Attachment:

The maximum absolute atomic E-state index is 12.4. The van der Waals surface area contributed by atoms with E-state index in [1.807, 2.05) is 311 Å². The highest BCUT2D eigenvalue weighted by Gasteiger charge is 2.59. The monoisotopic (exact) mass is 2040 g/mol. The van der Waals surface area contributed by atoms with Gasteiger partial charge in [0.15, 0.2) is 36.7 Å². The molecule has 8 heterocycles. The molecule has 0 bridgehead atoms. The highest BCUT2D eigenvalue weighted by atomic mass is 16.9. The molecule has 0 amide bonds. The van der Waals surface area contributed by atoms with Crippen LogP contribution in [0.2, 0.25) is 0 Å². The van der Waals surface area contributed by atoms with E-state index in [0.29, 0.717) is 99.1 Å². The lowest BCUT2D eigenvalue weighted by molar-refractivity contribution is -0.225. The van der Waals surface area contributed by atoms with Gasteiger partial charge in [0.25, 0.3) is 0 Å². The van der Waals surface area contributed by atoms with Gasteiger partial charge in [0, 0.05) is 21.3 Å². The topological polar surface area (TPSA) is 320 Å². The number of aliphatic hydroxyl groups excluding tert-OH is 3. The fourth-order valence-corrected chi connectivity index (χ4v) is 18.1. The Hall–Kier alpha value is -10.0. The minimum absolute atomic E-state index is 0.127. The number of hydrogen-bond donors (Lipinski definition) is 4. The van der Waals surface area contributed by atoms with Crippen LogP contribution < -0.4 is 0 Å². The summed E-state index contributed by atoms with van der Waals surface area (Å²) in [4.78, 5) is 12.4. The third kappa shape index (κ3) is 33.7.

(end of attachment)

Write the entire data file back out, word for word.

The maximum absolute atomic E-state index is 12.4. The van der Waals surface area contributed by atoms with E-state index in [1.807, 2.05) is 311 Å². The highest BCUT2D eigenvalue weighted by Gasteiger charge is 2.59. The monoisotopic (exact) mass is 2040 g/mol. The van der Waals surface area contributed by atoms with Gasteiger partial charge in [0.15, 0.2) is 36.7 Å². The molecule has 8 heterocycles. The molecule has 0 bridgehead atoms. The highest BCUT2D eigenvalue weighted by atomic mass is 16.9. The molecule has 0 amide bonds. The van der Waals surface area contributed by atoms with Crippen LogP contribution in [0.2, 0.25) is 0 Å². The van der Waals surface area contributed by atoms with E-state index in [0.29, 0.717) is 99.1 Å². The lowest BCUT2D eigenvalue weighted by molar-refractivity contribution is -0.225. The van der Waals surface area contributed by atoms with Gasteiger partial charge in [0.25, 0.3) is 0 Å². The van der Waals surface area contributed by atoms with Gasteiger partial charge in [0, 0.05) is 21.3 Å². The topological polar surface area (TPSA) is 320 Å². The number of aliphatic hydroxyl groups excluding tert-OH is 3. The fourth-order valence-corrected chi connectivity index (χ4v) is 18.1. The Hall–Kier alpha value is -10.0. The minimum absolute atomic E-state index is 0.127. The number of hydrogen-bond donors (Lipinski definition) is 4. The van der Waals surface area contributed by atoms with Crippen LogP contribution < -0.4 is 0 Å². The summed E-state index contributed by atoms with van der Waals surface area (Å²) in [4.78, 5) is 12.4. The third kappa shape index (κ3) is 33.7.